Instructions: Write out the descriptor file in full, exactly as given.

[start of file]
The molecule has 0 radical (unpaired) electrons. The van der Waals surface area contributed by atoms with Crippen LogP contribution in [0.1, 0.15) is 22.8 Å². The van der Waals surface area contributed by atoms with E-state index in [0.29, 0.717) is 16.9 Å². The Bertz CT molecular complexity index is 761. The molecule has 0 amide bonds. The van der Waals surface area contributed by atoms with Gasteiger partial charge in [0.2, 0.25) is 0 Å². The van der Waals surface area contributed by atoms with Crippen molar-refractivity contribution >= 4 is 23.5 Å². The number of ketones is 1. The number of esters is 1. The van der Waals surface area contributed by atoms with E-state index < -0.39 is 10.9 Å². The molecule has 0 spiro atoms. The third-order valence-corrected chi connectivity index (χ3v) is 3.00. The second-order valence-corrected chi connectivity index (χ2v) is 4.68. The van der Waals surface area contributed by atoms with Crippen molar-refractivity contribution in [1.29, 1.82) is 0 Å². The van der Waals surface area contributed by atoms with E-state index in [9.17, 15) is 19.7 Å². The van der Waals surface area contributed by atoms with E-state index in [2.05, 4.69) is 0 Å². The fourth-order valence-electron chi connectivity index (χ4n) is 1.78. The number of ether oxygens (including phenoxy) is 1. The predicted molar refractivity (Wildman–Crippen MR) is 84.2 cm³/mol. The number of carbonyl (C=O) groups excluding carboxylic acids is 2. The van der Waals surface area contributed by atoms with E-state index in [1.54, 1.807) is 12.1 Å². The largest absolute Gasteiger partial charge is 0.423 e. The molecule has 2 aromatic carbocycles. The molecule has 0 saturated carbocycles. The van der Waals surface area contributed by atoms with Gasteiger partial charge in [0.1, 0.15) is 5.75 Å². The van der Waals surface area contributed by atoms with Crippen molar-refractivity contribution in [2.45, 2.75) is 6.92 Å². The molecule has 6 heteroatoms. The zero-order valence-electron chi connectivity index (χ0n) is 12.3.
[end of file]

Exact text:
The molecule has 0 radical (unpaired) electrons. The van der Waals surface area contributed by atoms with Crippen LogP contribution in [0.1, 0.15) is 22.8 Å². The van der Waals surface area contributed by atoms with E-state index in [0.29, 0.717) is 16.9 Å². The Bertz CT molecular complexity index is 761. The molecule has 0 amide bonds. The van der Waals surface area contributed by atoms with Gasteiger partial charge in [0.2, 0.25) is 0 Å². The van der Waals surface area contributed by atoms with Crippen molar-refractivity contribution >= 4 is 23.5 Å². The number of ketones is 1. The number of esters is 1. The van der Waals surface area contributed by atoms with E-state index < -0.39 is 10.9 Å². The molecule has 0 spiro atoms. The third-order valence-corrected chi connectivity index (χ3v) is 3.00. The second-order valence-corrected chi connectivity index (χ2v) is 4.68. The van der Waals surface area contributed by atoms with Crippen molar-refractivity contribution in [1.29, 1.82) is 0 Å². The van der Waals surface area contributed by atoms with E-state index in [9.17, 15) is 19.7 Å². The van der Waals surface area contributed by atoms with E-state index in [2.05, 4.69) is 0 Å². The fourth-order valence-electron chi connectivity index (χ4n) is 1.78. The number of ether oxygens (including phenoxy) is 1. The predicted molar refractivity (Wildman–Crippen MR) is 84.2 cm³/mol. The number of carbonyl (C=O) groups excluding carboxylic acids is 2. The van der Waals surface area contributed by atoms with E-state index in [1.54, 1.807) is 12.1 Å². The largest absolute Gasteiger partial charge is 0.423 e. The molecule has 2 aromatic carbocycles. The molecule has 0 saturated carbocycles. The van der Waals surface area contributed by atoms with Gasteiger partial charge in [0.1, 0.15) is 5.75 Å². The van der Waals surface area contributed by atoms with Crippen molar-refractivity contribution in [2.45, 2.75) is 6.92 Å². The molecule has 6 heteroatoms. The zero-order valence-electron chi connectivity index (χ0n) is 12.3.